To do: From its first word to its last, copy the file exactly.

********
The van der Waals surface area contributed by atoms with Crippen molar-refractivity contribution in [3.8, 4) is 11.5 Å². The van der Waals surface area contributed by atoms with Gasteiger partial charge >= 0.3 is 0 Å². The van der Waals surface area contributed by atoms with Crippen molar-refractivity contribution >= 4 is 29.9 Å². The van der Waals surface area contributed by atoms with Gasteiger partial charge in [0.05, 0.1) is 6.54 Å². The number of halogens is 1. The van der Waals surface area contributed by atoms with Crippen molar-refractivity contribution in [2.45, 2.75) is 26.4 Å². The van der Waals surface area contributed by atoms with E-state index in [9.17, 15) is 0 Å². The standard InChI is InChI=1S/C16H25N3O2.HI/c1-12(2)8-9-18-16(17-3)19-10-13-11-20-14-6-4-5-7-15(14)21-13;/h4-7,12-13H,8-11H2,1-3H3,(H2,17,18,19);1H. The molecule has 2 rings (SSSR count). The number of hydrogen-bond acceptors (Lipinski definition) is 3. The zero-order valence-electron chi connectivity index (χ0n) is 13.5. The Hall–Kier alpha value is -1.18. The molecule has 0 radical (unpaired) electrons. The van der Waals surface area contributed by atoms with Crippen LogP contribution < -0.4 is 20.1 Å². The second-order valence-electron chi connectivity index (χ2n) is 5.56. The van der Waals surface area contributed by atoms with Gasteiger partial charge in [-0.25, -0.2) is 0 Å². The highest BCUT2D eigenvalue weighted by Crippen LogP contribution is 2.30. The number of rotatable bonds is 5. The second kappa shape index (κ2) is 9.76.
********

The van der Waals surface area contributed by atoms with Crippen molar-refractivity contribution in [3.8, 4) is 11.5 Å². The van der Waals surface area contributed by atoms with Gasteiger partial charge >= 0.3 is 0 Å². The van der Waals surface area contributed by atoms with Crippen molar-refractivity contribution >= 4 is 29.9 Å². The van der Waals surface area contributed by atoms with Gasteiger partial charge in [0.05, 0.1) is 6.54 Å². The number of halogens is 1. The van der Waals surface area contributed by atoms with Crippen molar-refractivity contribution in [2.45, 2.75) is 26.4 Å². The van der Waals surface area contributed by atoms with E-state index in [9.17, 15) is 0 Å². The standard InChI is InChI=1S/C16H25N3O2.HI/c1-12(2)8-9-18-16(17-3)19-10-13-11-20-14-6-4-5-7-15(14)21-13;/h4-7,12-13H,8-11H2,1-3H3,(H2,17,18,19);1H. The molecule has 2 rings (SSSR count). The number of hydrogen-bond acceptors (Lipinski definition) is 3. The zero-order valence-electron chi connectivity index (χ0n) is 13.5. The Hall–Kier alpha value is -1.18. The molecule has 0 radical (unpaired) electrons. The van der Waals surface area contributed by atoms with Crippen LogP contribution < -0.4 is 20.1 Å². The second-order valence-electron chi connectivity index (χ2n) is 5.56. The van der Waals surface area contributed by atoms with Gasteiger partial charge in [-0.25, -0.2) is 0 Å². The highest BCUT2D eigenvalue weighted by Crippen LogP contribution is 2.30. The number of rotatable bonds is 5. The second kappa shape index (κ2) is 9.76.